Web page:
[The most threatening danger, right at this moment, is that in an attempt to rescue himself from the domestic quicksand that is slowly and visibly sucking him in, Trump may opt to take some irresponsible action demonstrating his supposed machismo as the POTUS on the external front.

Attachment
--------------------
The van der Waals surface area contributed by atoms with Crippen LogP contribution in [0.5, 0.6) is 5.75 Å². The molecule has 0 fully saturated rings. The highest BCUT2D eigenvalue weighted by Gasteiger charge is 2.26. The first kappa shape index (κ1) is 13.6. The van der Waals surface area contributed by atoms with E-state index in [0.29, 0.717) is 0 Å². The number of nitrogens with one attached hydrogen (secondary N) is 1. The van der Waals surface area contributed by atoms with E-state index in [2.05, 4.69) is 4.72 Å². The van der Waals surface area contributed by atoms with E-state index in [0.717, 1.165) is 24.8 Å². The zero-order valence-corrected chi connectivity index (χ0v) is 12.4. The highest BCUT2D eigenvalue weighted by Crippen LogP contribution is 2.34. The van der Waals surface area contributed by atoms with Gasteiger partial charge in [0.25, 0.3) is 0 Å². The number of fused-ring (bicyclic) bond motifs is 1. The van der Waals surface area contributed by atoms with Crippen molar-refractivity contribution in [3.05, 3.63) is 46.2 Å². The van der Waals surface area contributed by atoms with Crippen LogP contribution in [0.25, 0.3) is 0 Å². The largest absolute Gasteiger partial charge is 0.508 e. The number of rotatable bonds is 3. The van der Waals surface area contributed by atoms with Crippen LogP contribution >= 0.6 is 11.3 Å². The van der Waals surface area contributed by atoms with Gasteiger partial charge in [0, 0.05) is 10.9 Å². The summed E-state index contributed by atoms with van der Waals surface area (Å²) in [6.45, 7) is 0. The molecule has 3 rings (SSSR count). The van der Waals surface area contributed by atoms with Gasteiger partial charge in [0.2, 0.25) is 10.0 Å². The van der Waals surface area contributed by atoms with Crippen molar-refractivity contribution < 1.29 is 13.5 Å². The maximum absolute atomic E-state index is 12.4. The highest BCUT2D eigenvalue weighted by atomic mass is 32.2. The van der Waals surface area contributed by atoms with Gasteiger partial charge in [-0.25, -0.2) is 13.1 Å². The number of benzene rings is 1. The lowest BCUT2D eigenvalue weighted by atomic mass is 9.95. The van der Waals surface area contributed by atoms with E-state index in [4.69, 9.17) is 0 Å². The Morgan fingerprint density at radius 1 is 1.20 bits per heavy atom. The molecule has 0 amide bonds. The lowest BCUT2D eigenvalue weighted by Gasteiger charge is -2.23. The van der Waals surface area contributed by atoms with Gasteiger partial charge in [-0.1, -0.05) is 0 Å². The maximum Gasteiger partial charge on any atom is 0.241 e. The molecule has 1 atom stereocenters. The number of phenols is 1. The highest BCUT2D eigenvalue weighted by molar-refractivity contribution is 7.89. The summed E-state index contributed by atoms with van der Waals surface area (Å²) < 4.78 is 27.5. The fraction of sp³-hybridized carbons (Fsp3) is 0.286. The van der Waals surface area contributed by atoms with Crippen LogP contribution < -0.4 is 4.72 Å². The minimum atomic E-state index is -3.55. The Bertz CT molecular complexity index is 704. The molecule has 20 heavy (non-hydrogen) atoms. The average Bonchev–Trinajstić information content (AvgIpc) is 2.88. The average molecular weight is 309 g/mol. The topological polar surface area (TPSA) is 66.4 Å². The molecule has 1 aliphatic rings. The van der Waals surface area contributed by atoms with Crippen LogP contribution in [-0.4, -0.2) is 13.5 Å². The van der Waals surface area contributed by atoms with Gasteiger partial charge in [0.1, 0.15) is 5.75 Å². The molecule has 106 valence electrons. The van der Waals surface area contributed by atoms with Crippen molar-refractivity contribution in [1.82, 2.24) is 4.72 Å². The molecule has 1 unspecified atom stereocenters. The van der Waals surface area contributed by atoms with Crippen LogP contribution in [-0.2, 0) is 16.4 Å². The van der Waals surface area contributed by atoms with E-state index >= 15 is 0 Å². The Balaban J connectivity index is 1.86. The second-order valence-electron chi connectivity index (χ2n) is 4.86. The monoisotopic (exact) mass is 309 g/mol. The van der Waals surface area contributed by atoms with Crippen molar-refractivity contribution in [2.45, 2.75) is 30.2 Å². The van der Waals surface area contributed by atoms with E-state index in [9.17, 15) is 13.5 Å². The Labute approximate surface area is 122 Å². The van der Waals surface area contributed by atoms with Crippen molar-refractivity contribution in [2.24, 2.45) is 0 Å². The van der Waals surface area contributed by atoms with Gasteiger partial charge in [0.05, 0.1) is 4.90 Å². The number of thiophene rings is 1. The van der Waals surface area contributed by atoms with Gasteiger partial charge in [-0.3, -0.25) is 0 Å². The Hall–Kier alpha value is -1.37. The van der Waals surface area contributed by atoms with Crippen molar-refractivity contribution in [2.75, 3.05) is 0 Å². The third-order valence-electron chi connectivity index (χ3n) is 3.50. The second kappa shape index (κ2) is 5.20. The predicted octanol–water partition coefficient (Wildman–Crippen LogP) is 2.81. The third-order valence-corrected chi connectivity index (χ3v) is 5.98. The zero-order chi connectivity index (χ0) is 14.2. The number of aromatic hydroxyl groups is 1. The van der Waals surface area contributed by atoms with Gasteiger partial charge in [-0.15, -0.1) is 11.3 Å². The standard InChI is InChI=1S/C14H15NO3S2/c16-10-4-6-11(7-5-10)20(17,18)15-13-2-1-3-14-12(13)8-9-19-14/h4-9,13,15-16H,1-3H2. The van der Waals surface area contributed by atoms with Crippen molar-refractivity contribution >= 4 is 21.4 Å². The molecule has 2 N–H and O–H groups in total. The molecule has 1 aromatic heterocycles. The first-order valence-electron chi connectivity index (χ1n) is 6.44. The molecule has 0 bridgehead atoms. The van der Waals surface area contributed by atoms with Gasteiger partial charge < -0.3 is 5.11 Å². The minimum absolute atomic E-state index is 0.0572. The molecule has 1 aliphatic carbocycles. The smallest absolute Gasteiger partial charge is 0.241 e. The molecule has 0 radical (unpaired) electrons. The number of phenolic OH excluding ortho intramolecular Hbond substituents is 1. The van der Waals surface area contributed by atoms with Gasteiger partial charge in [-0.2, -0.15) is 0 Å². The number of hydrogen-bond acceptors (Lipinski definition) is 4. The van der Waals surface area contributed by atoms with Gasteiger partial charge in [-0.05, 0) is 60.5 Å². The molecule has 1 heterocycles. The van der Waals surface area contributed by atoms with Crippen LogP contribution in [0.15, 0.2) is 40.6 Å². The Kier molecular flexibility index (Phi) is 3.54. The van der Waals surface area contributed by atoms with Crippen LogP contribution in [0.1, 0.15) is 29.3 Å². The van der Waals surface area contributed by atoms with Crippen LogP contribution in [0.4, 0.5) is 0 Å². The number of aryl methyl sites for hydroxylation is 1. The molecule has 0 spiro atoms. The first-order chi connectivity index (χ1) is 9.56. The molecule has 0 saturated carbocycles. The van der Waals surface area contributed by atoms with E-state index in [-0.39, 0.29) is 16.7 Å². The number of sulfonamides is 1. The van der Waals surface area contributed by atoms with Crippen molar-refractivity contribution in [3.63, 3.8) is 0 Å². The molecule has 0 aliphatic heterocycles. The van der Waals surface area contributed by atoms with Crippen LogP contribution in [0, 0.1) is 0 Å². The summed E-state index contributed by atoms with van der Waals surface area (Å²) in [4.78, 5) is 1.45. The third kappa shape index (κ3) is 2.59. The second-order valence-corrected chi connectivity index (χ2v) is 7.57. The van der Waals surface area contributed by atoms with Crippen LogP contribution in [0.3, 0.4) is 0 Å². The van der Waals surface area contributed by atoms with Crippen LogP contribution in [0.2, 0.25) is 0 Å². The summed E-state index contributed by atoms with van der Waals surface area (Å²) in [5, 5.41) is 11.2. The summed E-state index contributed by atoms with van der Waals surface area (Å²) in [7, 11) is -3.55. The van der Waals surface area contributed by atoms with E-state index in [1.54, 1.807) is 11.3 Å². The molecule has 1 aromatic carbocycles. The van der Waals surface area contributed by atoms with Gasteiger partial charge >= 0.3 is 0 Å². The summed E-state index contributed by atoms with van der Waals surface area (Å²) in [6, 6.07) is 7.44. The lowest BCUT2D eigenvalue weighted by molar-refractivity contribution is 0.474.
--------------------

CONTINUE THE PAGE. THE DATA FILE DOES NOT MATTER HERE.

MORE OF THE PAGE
At the maximum, as a consequence, it may even wipe off the human race, along with many other forms of life, from the face of the globe. That possibility needs be actively forestalled.] I/II. https://www.esquire.com/news-politics/politics/a19746530/trump-russia-aides-deserting/ The Ship Is Sinking. The Rats Are Scrambling. The president is losing whatever grip he had. BY CHARLES P. PIERCE APR 11, 2018 Getty Images The hinges are all hanging loose and broken. >From the The New York Times: Inside the White House, Mr. Trump—furious after the F.B.I. raided his longtime personal lawyer, Michael D. Cohen—spent much of the day brooding and fearful and near what two people close to the West Wing described as a “meltdown.” Mr. Trump’s public and private wrath about the special counsel’s investigation into Russia’s meddling in the 2016 election are nothing new. But the raids on Monday on Mr. Cohen’s Rockefeller Center office and Park Avenue hotel room have sent the president to new heights of outrage, setting the White House on edge as it faces a national security crisis in Syria and more internal staff churn. I am fully aware that, more than any other occupant of that office, this president* is capable of creating a sturdy bubble in which he is the indomitable and wise master of the universe, all objective evidence to the contrary. But, ever since the FBI dropped by Michael Cohen’s office, it seems that this might be the event that shatters the bubble for good. Getty Images We can safely speculate that Cohen knows everything: the money, the scams, the women, the Russians. All of it. And in the days since the raid, Cohen has abandoned the truculent public persona that had served him so well in the past in favor of being someone who seems grateful that he wasn’t hauled off to Pelican Bay on the spot. >From CNN: "I am unhappy to have my personal residence and office raided. But I will tell you that members of the FBI that conducted the search and seizure were all extremely professional, courteous and respectful. And I thanked them at the conclusion," Cohen said in a phone conversation on Tuesday with CNN. Asked if he was worried, Cohen said: "I would be lying to you if I told that I am not. Do I need this in my life? No. Do I want to be involved in this? No." The raid was "upsetting to say the least," he added. This would seem to indicate that Cohen has sized up matters and decided that his best move is to flip on the president*. Back in ‘73, you wouldn’t have seen Gordon Liddy complimenting the FBI on his arrest, I’ll tell you that. They don’t make thuggish apparatchiks like they used to. Anyway, back at Camp Runamuck, things are going pretty thoroughly haywire. >From the Times: Mr. Trump’s mood had begun to sour even before the raids on his lawyer. People close to the White House said that over the weekend, the president engaged in few activities other than dinner at the Trump International Hotel. He tuned into Fox News, they said, watched reports about the so-called deep state looking to sink his presidency and became unglued. Mr. Trump angrily told his advisers that people were trying to undermine him and that he wanted to get rid of three top Justice Department officials — Jeff Sessions, the attorney general; Rod J. Rosenstein, the deputy attorney general who appointed Mr. Mueller; and Christopher A. Wray, the F.B.I. director — according to two people familiar with what took place. Getty Images He eventually calmed down and the anger abated. But it was stoked anew on Monday, after the F.B.I. raids on Mr. Cohen. Mr. Rosenstein in particular was a source of Mr. Trump’s anger on Monday, and some aides believed the president was seriously considering firing him, to a degree he has not in the past. Ah, but the strawberries, that’s where I had them… Few people still at the White House are able to restrain Mr. Trump from acting on his impulses after the departures of crucial staff members who were once able to join forces with other aides to do so. That included Hope Hicks, his former communications director; Rob Porter, his former staff secretary; and, in 2017, the chief of staff Reince Priebus and the chief strategist Stephen K. Bannon. John F. Kelly, the current chief of staff whose influence over the president has waned for months, appeared beaten down and less hands-on, according to two White House officials. Mr. Kelly has told Mr. Trump it is frustrating for staff members that the president deems most news media stories fake news but believes the ones accusing various advisers of leaking, according to people familiar with the discussions. Let us sum up, shall we? We have a deeply corrupt and incompetent president*, who’s never been entirely on the rails, sensing quite accurately that he’s very close to being run to ground by a prosecutor he can’t bully or bribe out of his way. And, as this Times story indicates, as the ship continues to list, the traffic down the ratlines is getting awfully heavy. All these anonymous quotes are coming from people who are clearly immunizing themselves against ever having signed aboard this catastrophe, in the hopes that they will one day have careers in politics again. This has to be stoking the president*’s paranoid rage to the point where it’s melting ice lagoons on Neptune. Meanwhile, there’s a genuine crisis brewing over Syria, and there’s only one person who can give the national command orders, and he may be unravelling by the hour. Maybe voting for someone just because he pretended to be pissed at the same people you’re pissed at wasn’t the best idea in the world. II. https://www.nytimes.com/2018/04/10/opinion/trump-michael-cohen-raid.html EDITORIAL The Law Is Coming, Mr. Trump Image CreditJon Han By The Editorial Board The editorial board represents the opinions of the board, its editor and the publisher. It is separate from the newsroom and the Op-Ed section. April 10, 2018 Why don’t we take a step back and contemplate what Americans, and the world, are witnessing? Early Monday morning, F.B.I. agents raided the New York office, home and hotel room of the personal lawyer for the president of the United States. They seized evidence of possible federal crimes — including bank fraud, wire fraud and campaign finance violations related to payoffs made to women, including a porn actress, who say they had affairs with the president before he took office and were paid off and intimidated into silence. That evening the president surrounded himself with the top American military officials and launched unbidden into a tirade against the top American law enforcement officials — officials of his own government — accusing them of “an attack on our country.” Oh, also: The Times reported Monday evening that investigators were examining a $150,000 donation to the president’s personal foundation from a Ukrainian steel magnate, given during the American presidential campaign in exchange for a 20-minute video appearance. Meanwhile, the president’s former campaign chairman is under indictment, and his former national security adviser has pleaded guilty to lying to investigators. His son-in-law and other associates are also under investigation. This is your president, ladies and gentlemen. This is how Donald Trump does business, and these are the kinds of people he surrounds himself with. Mr. Trump has spent his career in the company of developers and celebrities, and also of grifters, cons, sharks, goons and crooks. He cuts corners, he lies, he cheats, he brags about it, and for the most part, he’s gotten away with it, protected by threats of litigation, hush money and his own bravado. Those methods may be proving to have their limits when they are applied from the Oval Office. Though Republican leaders in Congress still keep a cowardly silence, Mr. Trump now has real reason to be afraid. A raid on a lawyer’s office doesn’t happen every day; it means that multiple government officials, and a federal judge, had reason to believe they’d find evidence of a crime there and that they didn’t trust the lawyer not to destroy that evidence. On Monday, when he appeared with his national security team, Mr. Trump, whose motto could be, “The buck stops anywhere but here,” angrily blamed everyone he could think of for the “unfairness” of an investigation that has already consumed the first year of his presidency, yet is only now starting to heat up. He said Attorney General Jeff Sessions made “a very terrible mistake” by recusing himself from overseeing the investigation — the implication being that a more loyal attorney general would have obstructed justice and blocked the investigation. He complained about the “horrible things” that Hillary Clinton did “and all of the crimes that were committed.” He called the A-team of investigators from the office of the special counsel, Robert Mueller, “the most biased group of people.” As for Mr. Mueller himself, “we’ll see what happens,” Mr. Trump said. “Many people have said, ‘You should fire him.’” In fact, the raids on the premises used by Mr. Trump’s lawyer, Michael Cohen, were conducted by the public corruption unit of the federal attorney’s office in Manhattan, and at the request not of the special counsel’s team, but under a search warrant that investigators in New York obtained following a referral by Mr. Mueller, who first consulted with the deputy attorney general, Rod Rosenstein. To sum up, a Republican-appointed former F.B.I. director consulted with a Republican-appointed deputy attorney general, who then authorized a referral to an F.B.I. field office not known for its anti-Trump bias. Deep state, indeed. Mr. Trump also railed against the authorities who, he said, “broke into” Mr. Cohen’s office. “Attorney-client privilege is dead!” the president tweeted early Tuesday morning, during what was presumably his executive time. He was wrong. The privilege is one of the most sacrosanct in the American legal system, but it does not protect communications in furtherance of a crime. Anyway, one might ask, if this is all a big witch hunt and Mr. Trump has nothing illegal or untoward to hide, why does he care about the privilege in the first place? The answer, of course, is that he has a lot to hide. This wasn’t even the first early-morning raid of a close Trump associate. That distinction goes to Paul Manafort, Mr. Trump’s former campaign chairman and Russian oligarch-whisperer, who now faces a slate of federal charges long enough to land him in prison for the rest of his life. And what of Mr. Cohen? He’s already been cut loose by his law firm, and when the charges start rolling in, he’ll likely get the same treatment from Mr. Trump. Among the grotesqueries that faded into the background of Mr. Trump’s carnival of misgovernment during the past 24 hours was that Monday’s meeting was ostensibly called to discuss a matter of global significance: a reported chemical weapons attack on Syrian civilians. Mr. Trump instead made it about him, with his narcissistic and self-pitying claim that the investigation represented an attack on the country “in a true sense.” No, Mr. Trump — a true attack on America is what happened on, say, Sept. 11, 2001. Remember that one? Thousands of people lost their lives. Your response was to point out that the fall of the twin towers meant your building was now the tallest in downtown Manhattan. Of course, that also wasn’t true. 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